Our fear of sharks is tinged with subconscious guilt | Philip Hoare | Opinion

A shark on a Spanish beach is a vividly terrifying image. The holiday idyll threatened by a sharp-finned deputation from the deep. This is no “snakes on a plane” fantasy. Potential disaster looms. There are children out there, for God’s sake. In a resort where the sand may be raked daily, and where a margarita is never more than a few euros away, such disruptive visions seem all the sharper.

Can’t somebody do something about it? The animal was eventually captured – and was found to be already wounded. It is a parable in a meme (to mix narrative metaphors): our infantile fear for our infants becomes the innocent animal’s death. In this case, via a harpoon – administered either before or after its visitation.

For beach-goers used only to virtual, CGI terror, glimpsed on their blue screens, the reality out of that ultimate blue-screen sea is actually somewhat pathetic. A thrashing fish, tomorrow’s steak, taking a long time to die, paying for its mistake in coming into contact with a predator it wasn’t expecting. I predict that we are only days away from reports of great whites off Cornwall – which usually turn out to be basking sharks, whose appetites extend to nothing bigger than plankton. How strange we are, faced with our fleeting pleasures, that they must be tinged with mortality.

The summer sees us reconnect to the sea, an element on which we usually turn our backs – either out of ignorance or trepidation. But we are not stupid. Our fear is not unfathomed. Beyond the possibility of drowning, and below that evanescent medium, any manner of terrors might lie – from stinging jellyfish to ferocious apex predators.

A basking shark



‘I predict that we are only days away from reports of great whites off Cornwall – which usually turn out to be basking sharks (pictured).’ Photograph: Alex Mustard/Nature Picture Library/Getty Images/Nature Picture Library

I swim every single day in the sea – throughout the year – in the murky Solent under the shadow, not of a beach umbrella, but an oil refinery. I like the juxtaposition. It conjures up images of the days before package tours when Greenwich and Tower Bridge boasted Thames-side beaches, and Hampton Court claimed to be London’s Riviera.

Wading out in the dark before dawn, as I did this morning, I often get bitten by fish. A nip on the ankles from a bass is no Spielberg scenario. No one’s going to need a bigger boat. But you’d be a fool not to take a shark seriously.

Unlike cetaceans, their rivals for apex position in the sea, sharks seek no connection with us. I’ve never felt so safe in the water as I have done when swimming near whales. Even when a pod of marauding, transient orca drove me out of the water in Sri Lanka earlier this year (after ramming and attempting to overturn our fishing boat), I could rationalise their behaviour as mammalian, sentient. Admirable, even. With sharks, it is a different matter.

Recently, a TV company from Barcelona thought it would make a good sequence if I swam in the city’s aquarium in the company of its sand tiger sharks. With whales and dolphins, one senses a mutual curiosity. But these creatures, sliding by, looked at me through glaucous, reptilian eyes. There was no focus there, no reaction. I felt that the only interest they had in me was in the paltry mouthfuls with which my puny, bony body might supplement their diet. Last summer in the truly, rather than mimetically deep waters of the Azores, from the prow of a Zodiac, I saw a hammerhead shark twisting and turning in the sea below me. Even though I was safely above, I felt an atavistic frisson, as if it might yet leap up at me.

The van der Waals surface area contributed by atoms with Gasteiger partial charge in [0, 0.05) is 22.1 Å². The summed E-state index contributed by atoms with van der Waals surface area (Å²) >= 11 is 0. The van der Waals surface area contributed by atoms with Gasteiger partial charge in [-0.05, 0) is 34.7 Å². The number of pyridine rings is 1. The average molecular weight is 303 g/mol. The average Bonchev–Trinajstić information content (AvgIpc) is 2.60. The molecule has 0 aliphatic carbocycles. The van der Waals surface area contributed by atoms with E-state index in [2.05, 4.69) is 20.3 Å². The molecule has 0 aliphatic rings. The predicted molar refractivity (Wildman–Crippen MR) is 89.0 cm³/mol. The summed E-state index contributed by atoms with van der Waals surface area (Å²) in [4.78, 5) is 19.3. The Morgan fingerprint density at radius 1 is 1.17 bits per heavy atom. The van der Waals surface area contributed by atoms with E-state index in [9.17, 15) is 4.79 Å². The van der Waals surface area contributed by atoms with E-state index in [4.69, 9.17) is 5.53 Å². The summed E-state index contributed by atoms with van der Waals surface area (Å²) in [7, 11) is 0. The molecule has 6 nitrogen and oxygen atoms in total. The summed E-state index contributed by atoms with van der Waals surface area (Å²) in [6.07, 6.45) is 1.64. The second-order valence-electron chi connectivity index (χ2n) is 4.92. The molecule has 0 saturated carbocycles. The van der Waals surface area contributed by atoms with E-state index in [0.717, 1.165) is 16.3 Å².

It is our imagination – never less than a glorious thing – that is at work here. But also, perhaps, a subconscious sense of guilt. This same sublime ocean, always so out of our reach, is now poisoning those monsters. There will be more plastic than fish in it by 2050. Our only resident pod of orcas have been unable to rear a healthy calf for 23 years because of PCBs and heavy metals in the seas. And last week came the news that a rare Cuvier’s beaked whale stranded on the Isle of Skye – an image replete with so many levels of “purity” – was the first cetacean death to be definitively due to plastic: 4kg of ziplock and carrier bags.

Meanwhile, anthropogenic noise – in an environment that for almost all of its existence knew only the cracking of pistol shrimps or the echo-locating clicks of cetaceans – now drowns out all else: diesel-powered freight, seismic surveys for oil, military sonar. When the shipping lanes from the US east coast to Europe were closed in the days after the 9/11 attacks, scientists studying right whale vocalisations realised their subjects had stopped shouting.

There are deep irreconcilables at work here: what we want the sea to be (a resort for our dreams, the edge of otherness) and what we have turned it into (a cistern for our sins). Any water is a mortal place – as the families who lost their young men on Camber Sands last year know all too well. But the water is an immortal place, too, a place of magical transitions, for all species.

The dark shark slides into the clear warm water, laden with all of our presuppositions, all the vital disconnections between us and the rest of creation. It is dumb, stupid, dull-eyed, to our minds. But perhaps, in its dim, antediluvian memory, which predates ours by 400 million years, it thinks the same about us. And as fearful as we may be of it, our fear of its illimitable domain reminds us that we are still alive and kicking.

Philip Hoare’s RISINGTIDEFALLINGSTAR is published by Fourth Estate on 13 July

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